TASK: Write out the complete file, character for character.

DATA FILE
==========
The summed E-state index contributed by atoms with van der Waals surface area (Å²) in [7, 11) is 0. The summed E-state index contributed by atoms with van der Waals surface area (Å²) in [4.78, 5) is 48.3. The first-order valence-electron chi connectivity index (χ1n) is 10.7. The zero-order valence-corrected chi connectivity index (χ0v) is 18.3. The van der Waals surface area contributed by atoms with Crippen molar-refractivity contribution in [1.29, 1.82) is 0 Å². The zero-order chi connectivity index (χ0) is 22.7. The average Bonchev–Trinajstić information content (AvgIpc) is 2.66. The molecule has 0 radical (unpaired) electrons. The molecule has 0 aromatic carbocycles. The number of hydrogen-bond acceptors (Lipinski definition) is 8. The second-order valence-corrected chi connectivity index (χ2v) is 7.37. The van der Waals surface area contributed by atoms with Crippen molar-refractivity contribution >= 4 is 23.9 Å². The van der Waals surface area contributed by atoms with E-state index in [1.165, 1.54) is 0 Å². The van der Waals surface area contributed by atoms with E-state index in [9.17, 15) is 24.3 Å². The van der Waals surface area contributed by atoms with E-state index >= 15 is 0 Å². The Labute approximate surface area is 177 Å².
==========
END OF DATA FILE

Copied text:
The summed E-state index contributed by atoms with van der Waals surface area (Å²) in [7, 11) is 0. The summed E-state index contributed by atoms with van der Waals surface area (Å²) in [4.78, 5) is 48.3. The first-order valence-electron chi connectivity index (χ1n) is 10.7. The zero-order valence-corrected chi connectivity index (χ0v) is 18.3. The van der Waals surface area contributed by atoms with Crippen molar-refractivity contribution in [1.29, 1.82) is 0 Å². The zero-order chi connectivity index (χ0) is 22.7. The average Bonchev–Trinajstić information content (AvgIpc) is 2.66. The molecule has 0 radical (unpaired) electrons. The molecule has 0 aromatic carbocycles. The number of hydrogen-bond acceptors (Lipinski definition) is 8. The second-order valence-corrected chi connectivity index (χ2v) is 7.37. The van der Waals surface area contributed by atoms with Crippen molar-refractivity contribution >= 4 is 23.9 Å². The van der Waals surface area contributed by atoms with E-state index in [1.165, 1.54) is 0 Å². The van der Waals surface area contributed by atoms with E-state index in [9.17, 15) is 24.3 Å². The van der Waals surface area contributed by atoms with E-state index >= 15 is 0 Å². The Labute approximate surface area is 177 Å².